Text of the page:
It's really difficult to make the iodine clock reaction work when you have no balances and therefore no idea what the molarity of your solutions really are. Magnets, on the other hand, work perfectly well without balances. Nik found some magnets and a little packet of iron filings before he left on Sunday, so we're going to do magnetism for the 8th and 9th graders since it's in their curriculum (though all the pictures here are of 8th).
The kids have divided into their groups, and I give each a little box with some iron filings spread out. After a little introduction to magnets (with the help of a compass), I hand each group a bar magnet, and have them play with getting a field pattern in the filings.
When I go around and tap the box as it rests atop the magnet, the filings fall into place and the kids eyes widen. "Look, it's making a pattern!"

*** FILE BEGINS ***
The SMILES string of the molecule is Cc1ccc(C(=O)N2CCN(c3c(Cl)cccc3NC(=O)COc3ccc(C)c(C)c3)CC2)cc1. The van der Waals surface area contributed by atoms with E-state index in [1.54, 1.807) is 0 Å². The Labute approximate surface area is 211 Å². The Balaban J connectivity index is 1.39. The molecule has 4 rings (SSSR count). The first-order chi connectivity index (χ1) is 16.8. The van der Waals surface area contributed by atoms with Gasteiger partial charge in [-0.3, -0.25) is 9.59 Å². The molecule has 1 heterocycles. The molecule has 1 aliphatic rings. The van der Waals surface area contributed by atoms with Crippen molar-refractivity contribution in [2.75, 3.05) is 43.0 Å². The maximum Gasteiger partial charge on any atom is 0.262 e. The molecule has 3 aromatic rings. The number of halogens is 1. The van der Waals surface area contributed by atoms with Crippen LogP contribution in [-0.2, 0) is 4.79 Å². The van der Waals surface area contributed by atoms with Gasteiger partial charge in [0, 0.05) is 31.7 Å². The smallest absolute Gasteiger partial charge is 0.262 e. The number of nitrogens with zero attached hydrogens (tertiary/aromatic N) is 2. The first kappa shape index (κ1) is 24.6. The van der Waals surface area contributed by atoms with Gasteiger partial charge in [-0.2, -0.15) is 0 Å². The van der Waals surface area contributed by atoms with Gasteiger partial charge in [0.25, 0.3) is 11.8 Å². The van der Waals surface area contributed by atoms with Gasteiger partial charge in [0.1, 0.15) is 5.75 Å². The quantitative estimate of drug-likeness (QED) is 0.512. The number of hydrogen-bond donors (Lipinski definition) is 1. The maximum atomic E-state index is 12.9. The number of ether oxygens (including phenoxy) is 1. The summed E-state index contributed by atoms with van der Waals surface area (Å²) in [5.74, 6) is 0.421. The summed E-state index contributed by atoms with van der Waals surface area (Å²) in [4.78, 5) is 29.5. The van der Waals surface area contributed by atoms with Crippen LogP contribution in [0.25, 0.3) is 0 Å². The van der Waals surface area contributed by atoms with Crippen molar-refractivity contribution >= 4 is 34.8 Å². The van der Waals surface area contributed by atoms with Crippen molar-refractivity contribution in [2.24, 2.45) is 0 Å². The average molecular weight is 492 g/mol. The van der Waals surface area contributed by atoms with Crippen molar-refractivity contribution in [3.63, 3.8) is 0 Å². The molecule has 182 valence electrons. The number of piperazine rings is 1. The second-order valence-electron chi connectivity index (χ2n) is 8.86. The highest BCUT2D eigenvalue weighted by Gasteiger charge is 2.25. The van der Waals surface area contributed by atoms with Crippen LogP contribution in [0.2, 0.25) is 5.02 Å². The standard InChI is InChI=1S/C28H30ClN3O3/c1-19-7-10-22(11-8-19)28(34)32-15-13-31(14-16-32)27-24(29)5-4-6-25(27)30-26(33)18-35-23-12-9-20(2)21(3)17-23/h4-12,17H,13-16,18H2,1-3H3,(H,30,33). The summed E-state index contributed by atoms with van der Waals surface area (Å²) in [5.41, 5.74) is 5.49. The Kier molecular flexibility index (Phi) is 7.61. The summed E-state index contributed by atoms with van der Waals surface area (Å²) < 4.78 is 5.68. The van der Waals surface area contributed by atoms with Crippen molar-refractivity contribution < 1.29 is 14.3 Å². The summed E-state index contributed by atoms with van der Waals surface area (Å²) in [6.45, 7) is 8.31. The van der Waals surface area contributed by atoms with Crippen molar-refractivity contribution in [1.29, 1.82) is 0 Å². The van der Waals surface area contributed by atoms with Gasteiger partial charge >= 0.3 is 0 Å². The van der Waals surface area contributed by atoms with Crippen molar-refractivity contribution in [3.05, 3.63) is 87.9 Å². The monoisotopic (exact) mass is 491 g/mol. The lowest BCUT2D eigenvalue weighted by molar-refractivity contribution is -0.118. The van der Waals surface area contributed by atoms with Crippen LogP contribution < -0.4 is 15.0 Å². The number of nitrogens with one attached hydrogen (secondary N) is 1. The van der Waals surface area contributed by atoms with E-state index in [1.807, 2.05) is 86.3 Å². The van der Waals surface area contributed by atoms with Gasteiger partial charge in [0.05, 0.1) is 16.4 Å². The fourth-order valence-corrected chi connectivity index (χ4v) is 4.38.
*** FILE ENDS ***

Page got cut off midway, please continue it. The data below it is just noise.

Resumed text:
Now to explain the why, and how the field goes from north to south in all directions and how we can find what the field looks like by looking at the pattern in the filings.
And now a little induced magnetism to end the lesson. Iron piece = not magnetic. Iron piece + magnet = magnetic. Take off the magnet, and the filings fall off the iron piece again. It's like mag(net)ic!